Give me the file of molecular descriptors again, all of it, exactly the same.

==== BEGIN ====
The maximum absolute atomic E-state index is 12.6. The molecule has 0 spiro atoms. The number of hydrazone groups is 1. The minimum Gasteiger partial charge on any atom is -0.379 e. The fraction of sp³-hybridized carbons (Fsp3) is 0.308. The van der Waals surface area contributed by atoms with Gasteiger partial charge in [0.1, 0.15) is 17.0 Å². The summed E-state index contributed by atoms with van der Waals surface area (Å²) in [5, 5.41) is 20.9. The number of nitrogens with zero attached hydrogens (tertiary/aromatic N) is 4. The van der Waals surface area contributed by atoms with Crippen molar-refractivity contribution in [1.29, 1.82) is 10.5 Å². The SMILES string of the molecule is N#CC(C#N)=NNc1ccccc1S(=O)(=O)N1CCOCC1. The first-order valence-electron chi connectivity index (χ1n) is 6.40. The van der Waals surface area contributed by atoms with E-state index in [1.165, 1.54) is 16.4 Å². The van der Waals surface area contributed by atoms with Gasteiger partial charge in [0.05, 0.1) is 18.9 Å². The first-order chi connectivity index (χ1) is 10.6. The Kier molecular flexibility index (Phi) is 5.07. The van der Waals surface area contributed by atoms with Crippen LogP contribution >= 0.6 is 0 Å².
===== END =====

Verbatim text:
The maximum absolute atomic E-state index is 12.6. The molecule has 0 spiro atoms. The number of hydrazone groups is 1. The minimum Gasteiger partial charge on any atom is -0.379 e. The fraction of sp³-hybridized carbons (Fsp3) is 0.308. The van der Waals surface area contributed by atoms with Gasteiger partial charge in [0.1, 0.15) is 17.0 Å². The summed E-state index contributed by atoms with van der Waals surface area (Å²) in [5, 5.41) is 20.9. The number of nitrogens with zero attached hydrogens (tertiary/aromatic N) is 4. The van der Waals surface area contributed by atoms with Crippen molar-refractivity contribution in [1.29, 1.82) is 10.5 Å². The SMILES string of the molecule is N#CC(C#N)=NNc1ccccc1S(=O)(=O)N1CCOCC1. The first-order valence-electron chi connectivity index (χ1n) is 6.40. The van der Waals surface area contributed by atoms with E-state index in [1.165, 1.54) is 16.4 Å². The van der Waals surface area contributed by atoms with Gasteiger partial charge in [0.05, 0.1) is 18.9 Å². The first-order chi connectivity index (χ1) is 10.6. The Kier molecular flexibility index (Phi) is 5.07. The van der Waals surface area contributed by atoms with Crippen LogP contribution >= 0.6 is 0 Å².